Friday, December 23, 2011

The more things change...

A while back, I picked up a book called Everybody Talks About the Weather...We Don't - a compilation of Ulrike Meinhof's columns during her tenure at konkret prior to her going underground with the RAF. Whatever one may think of her place in history, there is little doubt that she was a sharp writer who had a keen eye for the events that were unfolding during the 1960s. In particular, her observations about how the media organs of the 1% of her nation behaved are ones that could easily be made today. In 1968, she wrote a column in which she layed out how the mass media (whether conservative, centrist, or left-leaning) implemented "strategies of concealment" to deal with the major protest movement of the day (a movement that was part of an international New Left that was in many respects a loose equivalent to some of the Occupy and Arab Spring movements that we've seen emerge this year). The strategies can be described as follows:

1. Petty bourgeois respectability as a value in itself

2. The innocence of the system

3. The order of things is in order - the others are confused

4. Engagement - but of a different kind

Although she was addressing the political conditions in late 1960s West Germany, in which the government was attempting to justify its increasingly repressive approach to civil liberties and against a backdrop of violence largely against protesters, much of what she had to say then is replaying itself with regard to the Occupy movement over four decades later.

Starting with the strategy of "respectability as a value in itself", all we need do is to look at how our corporate-controlled media outlets have portrayed the behavior of the Occupiers. There is a reason why the more overtly right-wing sensationalistic outlets have focused on the occasional occupier who has taken a dump on a squad car, or some equally outrageous behavior; or why the more centrist and liberal outlets - when daring to even mention Occupy - focused on the "unkempt" appearance of these impromptu tent cities that sprung up in many metropolitan areas across the US; or why all media outlets focused on those within the Occupy camps who appeared as overtly counterculture as possible.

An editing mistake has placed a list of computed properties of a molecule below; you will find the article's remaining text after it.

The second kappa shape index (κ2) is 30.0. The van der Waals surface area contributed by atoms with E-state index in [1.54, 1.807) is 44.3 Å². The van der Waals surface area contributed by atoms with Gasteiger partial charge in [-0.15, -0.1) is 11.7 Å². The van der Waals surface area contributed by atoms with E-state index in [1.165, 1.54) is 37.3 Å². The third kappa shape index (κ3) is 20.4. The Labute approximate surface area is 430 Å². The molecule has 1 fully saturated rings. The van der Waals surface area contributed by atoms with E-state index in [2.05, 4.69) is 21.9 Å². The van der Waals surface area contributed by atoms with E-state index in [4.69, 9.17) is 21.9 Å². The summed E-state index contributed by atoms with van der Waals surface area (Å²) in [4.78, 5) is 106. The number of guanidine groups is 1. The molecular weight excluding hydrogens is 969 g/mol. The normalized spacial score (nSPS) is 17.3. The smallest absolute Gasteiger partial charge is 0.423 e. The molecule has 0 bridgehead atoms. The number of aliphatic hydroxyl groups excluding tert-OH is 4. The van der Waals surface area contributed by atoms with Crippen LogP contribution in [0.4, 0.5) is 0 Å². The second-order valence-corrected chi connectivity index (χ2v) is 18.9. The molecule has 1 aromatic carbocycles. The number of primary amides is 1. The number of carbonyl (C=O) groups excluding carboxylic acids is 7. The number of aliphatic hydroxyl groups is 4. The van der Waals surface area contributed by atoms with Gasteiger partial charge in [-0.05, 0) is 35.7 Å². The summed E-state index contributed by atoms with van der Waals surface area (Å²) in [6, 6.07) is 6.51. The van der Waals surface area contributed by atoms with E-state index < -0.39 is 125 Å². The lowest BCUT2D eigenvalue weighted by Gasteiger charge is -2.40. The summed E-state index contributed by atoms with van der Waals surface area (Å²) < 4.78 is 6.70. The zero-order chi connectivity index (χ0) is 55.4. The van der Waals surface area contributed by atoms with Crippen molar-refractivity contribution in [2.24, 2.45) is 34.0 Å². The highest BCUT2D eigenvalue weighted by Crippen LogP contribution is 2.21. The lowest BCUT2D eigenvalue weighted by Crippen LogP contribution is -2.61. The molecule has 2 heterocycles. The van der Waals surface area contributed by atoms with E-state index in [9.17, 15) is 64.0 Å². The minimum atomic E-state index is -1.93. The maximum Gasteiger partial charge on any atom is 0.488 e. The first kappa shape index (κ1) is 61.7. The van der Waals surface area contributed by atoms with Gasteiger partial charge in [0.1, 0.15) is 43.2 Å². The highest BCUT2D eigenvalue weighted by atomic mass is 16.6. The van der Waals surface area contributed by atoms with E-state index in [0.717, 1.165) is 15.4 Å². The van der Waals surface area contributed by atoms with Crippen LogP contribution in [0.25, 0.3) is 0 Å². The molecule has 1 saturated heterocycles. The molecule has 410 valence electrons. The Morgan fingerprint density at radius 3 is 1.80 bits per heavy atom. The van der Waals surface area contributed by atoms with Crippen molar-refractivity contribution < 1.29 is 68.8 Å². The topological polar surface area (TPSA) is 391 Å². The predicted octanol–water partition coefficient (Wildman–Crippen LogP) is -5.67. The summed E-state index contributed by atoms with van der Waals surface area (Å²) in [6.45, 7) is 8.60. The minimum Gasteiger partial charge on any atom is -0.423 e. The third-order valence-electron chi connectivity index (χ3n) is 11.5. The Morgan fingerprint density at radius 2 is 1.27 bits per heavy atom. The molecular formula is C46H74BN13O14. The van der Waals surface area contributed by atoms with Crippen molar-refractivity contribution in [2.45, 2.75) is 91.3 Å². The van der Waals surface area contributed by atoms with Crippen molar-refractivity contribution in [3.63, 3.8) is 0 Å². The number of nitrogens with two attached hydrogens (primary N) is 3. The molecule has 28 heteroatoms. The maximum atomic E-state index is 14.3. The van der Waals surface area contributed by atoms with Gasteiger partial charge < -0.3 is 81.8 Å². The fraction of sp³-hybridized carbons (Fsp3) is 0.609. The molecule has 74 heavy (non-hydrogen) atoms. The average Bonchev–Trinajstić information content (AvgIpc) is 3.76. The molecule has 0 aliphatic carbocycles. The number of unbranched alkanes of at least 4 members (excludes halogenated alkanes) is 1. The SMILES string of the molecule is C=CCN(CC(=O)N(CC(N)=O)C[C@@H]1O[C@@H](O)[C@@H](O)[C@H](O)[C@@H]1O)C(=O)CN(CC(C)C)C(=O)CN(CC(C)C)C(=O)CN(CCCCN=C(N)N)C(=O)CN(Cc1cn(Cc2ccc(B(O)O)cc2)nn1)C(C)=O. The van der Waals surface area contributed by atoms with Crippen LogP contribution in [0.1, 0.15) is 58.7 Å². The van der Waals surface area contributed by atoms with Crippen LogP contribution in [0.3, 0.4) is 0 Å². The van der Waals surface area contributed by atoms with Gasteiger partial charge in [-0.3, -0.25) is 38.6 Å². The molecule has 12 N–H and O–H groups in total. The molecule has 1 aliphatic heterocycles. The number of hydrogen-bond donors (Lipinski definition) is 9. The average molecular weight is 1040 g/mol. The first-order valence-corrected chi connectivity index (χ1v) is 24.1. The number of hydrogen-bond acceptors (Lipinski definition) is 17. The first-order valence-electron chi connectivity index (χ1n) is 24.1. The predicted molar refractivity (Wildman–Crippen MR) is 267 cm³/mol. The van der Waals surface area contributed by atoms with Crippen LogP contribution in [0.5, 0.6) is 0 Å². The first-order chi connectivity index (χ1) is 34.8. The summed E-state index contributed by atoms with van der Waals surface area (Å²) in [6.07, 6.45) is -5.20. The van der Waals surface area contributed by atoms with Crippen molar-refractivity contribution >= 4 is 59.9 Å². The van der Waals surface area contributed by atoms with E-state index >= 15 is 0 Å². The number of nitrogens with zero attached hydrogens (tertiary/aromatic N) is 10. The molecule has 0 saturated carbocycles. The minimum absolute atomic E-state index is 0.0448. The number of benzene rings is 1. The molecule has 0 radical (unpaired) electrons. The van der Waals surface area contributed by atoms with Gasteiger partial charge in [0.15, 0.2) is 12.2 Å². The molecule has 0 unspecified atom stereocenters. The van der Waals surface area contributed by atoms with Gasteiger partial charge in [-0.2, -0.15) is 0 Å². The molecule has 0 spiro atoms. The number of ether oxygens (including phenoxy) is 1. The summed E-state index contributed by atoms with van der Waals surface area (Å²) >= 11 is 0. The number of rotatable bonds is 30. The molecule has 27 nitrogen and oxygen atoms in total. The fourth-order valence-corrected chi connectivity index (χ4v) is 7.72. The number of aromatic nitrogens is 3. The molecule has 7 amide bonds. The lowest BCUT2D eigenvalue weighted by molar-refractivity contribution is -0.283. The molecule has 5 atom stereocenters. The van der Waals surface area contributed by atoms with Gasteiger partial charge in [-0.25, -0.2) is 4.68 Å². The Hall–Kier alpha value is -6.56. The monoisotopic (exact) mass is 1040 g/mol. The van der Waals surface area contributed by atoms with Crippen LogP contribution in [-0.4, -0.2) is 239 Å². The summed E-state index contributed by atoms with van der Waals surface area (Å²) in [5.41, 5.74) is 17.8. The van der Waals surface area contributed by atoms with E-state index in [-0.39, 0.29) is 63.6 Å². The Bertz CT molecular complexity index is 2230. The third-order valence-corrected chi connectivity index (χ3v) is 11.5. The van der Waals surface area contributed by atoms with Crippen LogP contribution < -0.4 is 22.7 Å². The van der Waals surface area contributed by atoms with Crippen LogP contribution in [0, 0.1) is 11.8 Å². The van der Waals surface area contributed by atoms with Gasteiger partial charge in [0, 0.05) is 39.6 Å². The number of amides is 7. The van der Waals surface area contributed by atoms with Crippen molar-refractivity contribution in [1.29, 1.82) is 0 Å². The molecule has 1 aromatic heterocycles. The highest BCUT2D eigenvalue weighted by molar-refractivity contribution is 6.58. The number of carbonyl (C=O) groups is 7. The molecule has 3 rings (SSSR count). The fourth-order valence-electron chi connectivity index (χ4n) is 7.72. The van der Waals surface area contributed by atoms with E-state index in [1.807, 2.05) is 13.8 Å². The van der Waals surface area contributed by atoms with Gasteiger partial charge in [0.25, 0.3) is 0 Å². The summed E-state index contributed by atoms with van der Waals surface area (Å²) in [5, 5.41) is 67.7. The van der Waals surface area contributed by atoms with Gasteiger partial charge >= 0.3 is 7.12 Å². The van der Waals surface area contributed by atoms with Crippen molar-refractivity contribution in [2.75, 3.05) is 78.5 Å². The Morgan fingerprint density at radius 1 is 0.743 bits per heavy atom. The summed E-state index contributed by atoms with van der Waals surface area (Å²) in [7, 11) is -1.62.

The "innocence of the system" can and is portrayed at least a couple ways. One is to play down the abuses committed by police (e.g., pepper-spraying unarmed passive protesters) either by writing them off as bad apples or by blaming the victims. The other way is to portray our increasingly "privatize or perish" austerity system as fair - appealing to a mythology going back to the days of Horatio Alger.

As for "the others being confused": if I had a nickel for every time I either read or heard a politician or pundit from all "respectable" perspectives that they couldn't "understand" Occupy's point, or accusing Occupy of being confused and unfocused, it would hardly be hyperbolic to say that I would now be one of the 1% myself.

And of course we saw many opportunists attempting to co-opt the movement - the "engagement of a different kind". Seems there's an election year coming up, and both GOP and Democratic partisans wanted to get their grubby hands on Occupy, thus focusing the activists' energies on election or re-election campaigns rather than the issues that originally triggered Occupy. Thus far, efforts to persuade Occupy to "occupy the voting booths" or to get behind the Pope of Hope or old Racist Ron Paul or any of a number of other crooks have been in vain.

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